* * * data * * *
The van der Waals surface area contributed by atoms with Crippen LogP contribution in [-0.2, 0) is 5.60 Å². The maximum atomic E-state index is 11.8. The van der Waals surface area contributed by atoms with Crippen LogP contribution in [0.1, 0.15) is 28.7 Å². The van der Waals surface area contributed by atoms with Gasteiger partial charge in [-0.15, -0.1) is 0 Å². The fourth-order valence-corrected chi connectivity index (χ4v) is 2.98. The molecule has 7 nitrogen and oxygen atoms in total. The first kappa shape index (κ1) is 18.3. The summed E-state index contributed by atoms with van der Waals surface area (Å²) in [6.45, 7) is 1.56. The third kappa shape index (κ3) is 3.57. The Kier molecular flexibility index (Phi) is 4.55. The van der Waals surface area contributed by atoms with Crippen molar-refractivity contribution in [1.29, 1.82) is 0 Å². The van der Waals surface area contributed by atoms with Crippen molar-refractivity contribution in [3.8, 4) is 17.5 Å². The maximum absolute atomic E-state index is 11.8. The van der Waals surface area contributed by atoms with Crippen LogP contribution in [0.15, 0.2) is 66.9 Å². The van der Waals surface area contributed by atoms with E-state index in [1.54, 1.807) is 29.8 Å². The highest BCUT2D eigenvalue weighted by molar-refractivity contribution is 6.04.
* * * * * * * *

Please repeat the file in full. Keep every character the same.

The van der Waals surface area contributed by atoms with Crippen LogP contribution in [-0.2, 0) is 5.60 Å². The maximum atomic E-state index is 11.8. The van der Waals surface area contributed by atoms with Crippen LogP contribution in [0.1, 0.15) is 28.7 Å². The van der Waals surface area contributed by atoms with Gasteiger partial charge in [-0.15, -0.1) is 0 Å². The fourth-order valence-corrected chi connectivity index (χ4v) is 2.98. The molecule has 7 nitrogen and oxygen atoms in total. The first kappa shape index (κ1) is 18.3. The summed E-state index contributed by atoms with van der Waals surface area (Å²) in [6.45, 7) is 1.56. The third kappa shape index (κ3) is 3.57. The Kier molecular flexibility index (Phi) is 4.55. The van der Waals surface area contributed by atoms with Crippen molar-refractivity contribution in [1.29, 1.82) is 0 Å². The van der Waals surface area contributed by atoms with Crippen molar-refractivity contribution in [3.8, 4) is 17.5 Å². The maximum absolute atomic E-state index is 11.8. The van der Waals surface area contributed by atoms with Crippen LogP contribution in [0.15, 0.2) is 66.9 Å². The van der Waals surface area contributed by atoms with E-state index in [1.54, 1.807) is 29.8 Å². The highest BCUT2D eigenvalue weighted by molar-refractivity contribution is 6.04.